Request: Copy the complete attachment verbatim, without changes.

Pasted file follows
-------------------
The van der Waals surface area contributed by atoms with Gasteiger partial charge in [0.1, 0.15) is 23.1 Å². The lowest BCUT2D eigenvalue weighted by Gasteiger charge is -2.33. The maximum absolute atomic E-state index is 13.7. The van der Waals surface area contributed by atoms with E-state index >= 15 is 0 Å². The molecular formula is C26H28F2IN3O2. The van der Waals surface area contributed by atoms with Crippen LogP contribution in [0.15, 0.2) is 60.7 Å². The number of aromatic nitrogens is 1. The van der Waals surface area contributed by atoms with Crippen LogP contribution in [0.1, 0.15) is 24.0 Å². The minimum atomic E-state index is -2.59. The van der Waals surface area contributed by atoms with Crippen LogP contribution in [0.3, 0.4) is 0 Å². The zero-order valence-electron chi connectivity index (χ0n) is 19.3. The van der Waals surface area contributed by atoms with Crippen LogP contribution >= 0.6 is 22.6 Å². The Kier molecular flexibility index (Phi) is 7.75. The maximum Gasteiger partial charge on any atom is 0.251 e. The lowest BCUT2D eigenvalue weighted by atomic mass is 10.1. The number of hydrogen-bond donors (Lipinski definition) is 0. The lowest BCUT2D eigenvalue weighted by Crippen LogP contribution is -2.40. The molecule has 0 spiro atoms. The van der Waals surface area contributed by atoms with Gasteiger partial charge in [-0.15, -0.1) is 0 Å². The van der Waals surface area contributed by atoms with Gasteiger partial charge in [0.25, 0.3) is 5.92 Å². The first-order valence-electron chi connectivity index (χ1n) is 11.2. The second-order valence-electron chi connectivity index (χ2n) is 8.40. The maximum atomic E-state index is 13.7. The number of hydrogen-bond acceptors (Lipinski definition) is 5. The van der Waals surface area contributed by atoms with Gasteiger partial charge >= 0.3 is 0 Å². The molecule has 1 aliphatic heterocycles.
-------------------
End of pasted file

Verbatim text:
The van der Waals surface area contributed by atoms with Gasteiger partial charge in [0.1, 0.15) is 23.1 Å². The lowest BCUT2D eigenvalue weighted by Gasteiger charge is -2.33. The maximum absolute atomic E-state index is 13.7. The van der Waals surface area contributed by atoms with E-state index >= 15 is 0 Å². The molecular formula is C26H28F2IN3O2. The van der Waals surface area contributed by atoms with Crippen LogP contribution in [0.15, 0.2) is 60.7 Å². The number of aromatic nitrogens is 1. The van der Waals surface area contributed by atoms with Crippen LogP contribution in [0.1, 0.15) is 24.0 Å². The minimum atomic E-state index is -2.59. The van der Waals surface area contributed by atoms with Crippen LogP contribution in [0.3, 0.4) is 0 Å². The zero-order valence-electron chi connectivity index (χ0n) is 19.3. The van der Waals surface area contributed by atoms with Crippen LogP contribution >= 0.6 is 22.6 Å². The Kier molecular flexibility index (Phi) is 7.75. The maximum Gasteiger partial charge on any atom is 0.251 e. The lowest BCUT2D eigenvalue weighted by atomic mass is 10.1. The number of hydrogen-bond donors (Lipinski definition) is 0. The lowest BCUT2D eigenvalue weighted by Crippen LogP contribution is -2.40. The molecule has 0 spiro atoms. The van der Waals surface area contributed by atoms with Gasteiger partial charge in [-0.15, -0.1) is 0 Å². The van der Waals surface area contributed by atoms with Gasteiger partial charge in [0.25, 0.3) is 5.92 Å². The first-order valence-electron chi connectivity index (χ1n) is 11.2. The second-order valence-electron chi connectivity index (χ2n) is 8.40. The maximum atomic E-state index is 13.7. The number of hydrogen-bond acceptors (Lipinski definition) is 5. The van der Waals surface area contributed by atoms with Gasteiger partial charge >= 0.3 is 0 Å². The molecule has 1 aliphatic heterocycles.